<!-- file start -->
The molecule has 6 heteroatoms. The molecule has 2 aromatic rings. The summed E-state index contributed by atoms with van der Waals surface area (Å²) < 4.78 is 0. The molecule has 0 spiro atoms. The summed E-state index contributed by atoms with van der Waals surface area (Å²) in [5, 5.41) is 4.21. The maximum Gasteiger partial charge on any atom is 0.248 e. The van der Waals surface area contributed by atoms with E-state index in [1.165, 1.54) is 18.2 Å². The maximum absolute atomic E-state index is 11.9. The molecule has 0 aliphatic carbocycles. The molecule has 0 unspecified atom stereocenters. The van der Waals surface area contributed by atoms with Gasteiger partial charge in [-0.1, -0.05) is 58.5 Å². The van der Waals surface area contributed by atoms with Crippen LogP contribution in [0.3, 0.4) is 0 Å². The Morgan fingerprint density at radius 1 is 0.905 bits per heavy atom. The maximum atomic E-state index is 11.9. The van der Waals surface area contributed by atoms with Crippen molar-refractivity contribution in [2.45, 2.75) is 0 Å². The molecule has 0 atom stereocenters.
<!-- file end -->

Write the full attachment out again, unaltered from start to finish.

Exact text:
The molecule has 6 heteroatoms. The molecule has 2 aromatic rings. The summed E-state index contributed by atoms with van der Waals surface area (Å²) < 4.78 is 0. The molecule has 0 spiro atoms. The summed E-state index contributed by atoms with van der Waals surface area (Å²) in [5, 5.41) is 4.21. The maximum Gasteiger partial charge on any atom is 0.248 e. The van der Waals surface area contributed by atoms with E-state index in [1.165, 1.54) is 18.2 Å². The maximum absolute atomic E-state index is 11.9. The molecule has 0 aliphatic carbocycles. The molecule has 0 unspecified atom stereocenters. The van der Waals surface area contributed by atoms with Gasteiger partial charge in [-0.1, -0.05) is 58.5 Å². The van der Waals surface area contributed by atoms with Crippen LogP contribution in [0.3, 0.4) is 0 Å². The Morgan fingerprint density at radius 1 is 0.905 bits per heavy atom. The maximum atomic E-state index is 11.9. The van der Waals surface area contributed by atoms with Crippen molar-refractivity contribution in [2.45, 2.75) is 0 Å². The molecule has 0 atom stereocenters.